The Resident Showroom, held for the second time at the Bastille Design Center on Boulevard Richard Lenoir, had the most diversified offer of all Parisian fairs, with many start-up companies from different countries. The exhibitors were quite satisfied with the reception of this new fair, which was held very intimately due to the limited space. Also here, some brands found a space that had not been accepted at the big trade fairs. Pierre-Edouard Derain from young Parisian label Ancor: "Of course, it is a question of costs. We are a small company. We couldn’t afford the other trade shows. Resident Showroom has just started and must become more and more known.“
The most important trends of the Parisian menswear trade fairs
Fashion inspired by working clothes was certainly the most important trend theme at the fairs. Above all, the Japanese showed a great deal of jackets inspired by outfits from workers, fishermen or handicrafts – especially in raw denim quality. See examples of Japan Blue Co. or Garbstore from London (both Man/Woman). The French professional clothing manufacturer Vétra has teamed up with Closed for a workwear denim capsule and Nigel Cabourn has revived the old English work clothing company Lybro from 1927.
Snoopy, Mickey Mouse or the manga figure Astro Boy are popular motifs for capsule collections this season. Collaboration of this kind can be found for example at Bata Heritage (Capsule), Moa Masters (Tranoi) or Paul & Joe Sisters. The Parisian department store for men's fashion BHV Homme will even devote a special week to Disney characters this fall.
Recent discussions on a more conscious use of clothing have been picked up by many brands and worked out via vintage fashion. Atelier & Repairs (Man/Woman Showroom) from Los Angeles certainly showed one of the best approaches to the transformation of old jeans and military jackets with fabric remnants. The Japanese companies Blue Blue Japan and Bonum Tokyo are also pursuing a similar concept. Daf Dae (Tranoi) offered handpainting and special dying on its bespoke handcrafted-in-London menswear. Véja (Man/Woman) presented its new shoe model Surfrider, which is made entirely out of PET bottles.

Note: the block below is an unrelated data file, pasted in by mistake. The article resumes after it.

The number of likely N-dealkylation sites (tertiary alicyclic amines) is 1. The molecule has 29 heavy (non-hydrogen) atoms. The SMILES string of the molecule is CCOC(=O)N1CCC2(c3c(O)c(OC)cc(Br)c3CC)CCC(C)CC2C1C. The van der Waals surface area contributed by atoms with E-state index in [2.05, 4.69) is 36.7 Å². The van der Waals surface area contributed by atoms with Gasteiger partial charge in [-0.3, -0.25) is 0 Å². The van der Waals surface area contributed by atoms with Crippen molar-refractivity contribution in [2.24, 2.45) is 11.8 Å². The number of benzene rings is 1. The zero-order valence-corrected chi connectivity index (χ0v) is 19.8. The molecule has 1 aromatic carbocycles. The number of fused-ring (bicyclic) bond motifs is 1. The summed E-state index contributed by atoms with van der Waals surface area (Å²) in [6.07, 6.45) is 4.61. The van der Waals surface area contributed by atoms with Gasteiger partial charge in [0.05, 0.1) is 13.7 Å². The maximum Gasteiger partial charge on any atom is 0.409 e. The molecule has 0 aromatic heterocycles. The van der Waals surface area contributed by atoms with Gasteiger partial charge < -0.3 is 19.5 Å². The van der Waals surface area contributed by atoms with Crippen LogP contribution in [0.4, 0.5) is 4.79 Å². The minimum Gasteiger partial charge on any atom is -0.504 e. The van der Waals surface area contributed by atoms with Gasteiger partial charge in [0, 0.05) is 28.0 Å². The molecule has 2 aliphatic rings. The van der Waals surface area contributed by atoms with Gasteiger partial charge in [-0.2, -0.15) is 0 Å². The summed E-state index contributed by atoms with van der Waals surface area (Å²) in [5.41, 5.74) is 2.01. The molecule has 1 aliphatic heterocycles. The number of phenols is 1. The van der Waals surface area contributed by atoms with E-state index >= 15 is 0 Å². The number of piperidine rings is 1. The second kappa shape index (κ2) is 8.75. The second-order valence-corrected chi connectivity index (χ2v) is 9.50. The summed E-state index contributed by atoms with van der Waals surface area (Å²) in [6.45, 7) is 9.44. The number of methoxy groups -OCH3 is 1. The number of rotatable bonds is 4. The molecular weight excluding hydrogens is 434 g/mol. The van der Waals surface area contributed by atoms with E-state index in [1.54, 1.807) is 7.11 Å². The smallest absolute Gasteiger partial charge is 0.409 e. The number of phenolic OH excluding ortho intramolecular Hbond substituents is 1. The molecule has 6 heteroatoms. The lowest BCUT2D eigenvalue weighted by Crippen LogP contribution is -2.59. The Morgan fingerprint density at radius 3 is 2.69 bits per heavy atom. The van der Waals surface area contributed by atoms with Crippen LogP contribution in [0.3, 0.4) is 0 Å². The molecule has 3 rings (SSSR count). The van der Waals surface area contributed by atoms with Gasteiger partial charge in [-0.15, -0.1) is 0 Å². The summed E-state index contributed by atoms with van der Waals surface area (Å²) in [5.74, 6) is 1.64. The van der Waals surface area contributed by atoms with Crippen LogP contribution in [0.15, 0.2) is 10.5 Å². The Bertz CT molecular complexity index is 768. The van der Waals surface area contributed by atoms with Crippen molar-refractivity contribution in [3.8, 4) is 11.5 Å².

The revival of old brands which have a story to tell, are very popular with millennial customers. Therefore, many companies rely on old models like footwear company Bata Heritage (Capsule), which reissued shoes from the 1930s to 1970s (also one of Kurt Cobain’s favorite models). Reproduction of Found (Man/Woman) from Tokyo re-edit old military training shoes from France, Russia, USA, Germany and Italy. Sébastien Chirpaz from A Piece of Chic (Resident Showroom) comes from the vintage car scenery and produces scarves as they were formerly worn by convertible drivers, and he also transforms his grandfather’s underwear into tight-fitting T-shirts.
Kimonos, a big trend in womenswear, are slowly taking over the gentlemen. Maison Marcy, Pierre Louis Mascia (both Tranoi) as well as Collect by Japan Blue and Iam Kim Hono (Man/Woman) offer models in silk or linen.
Many of the collections that have embraced the workwear trend include navy sweaters or T-shirts in their collections. Specialists in this topic are also the two French traditional brands Orcival (Man/Woman) and Armor Lux (Man/Woman), both have already supplied the French State Navy.
Trousers with side ribbons
Trousers and jeans with contrasting or sewn-in ribbons on the side like a tuxedo pant are another important commercial trend theme for women and men in the upcoming season. Examples are available, among others, at Maurizio Massimino (Tranoi) and Adnym Atelier (Man/Woman).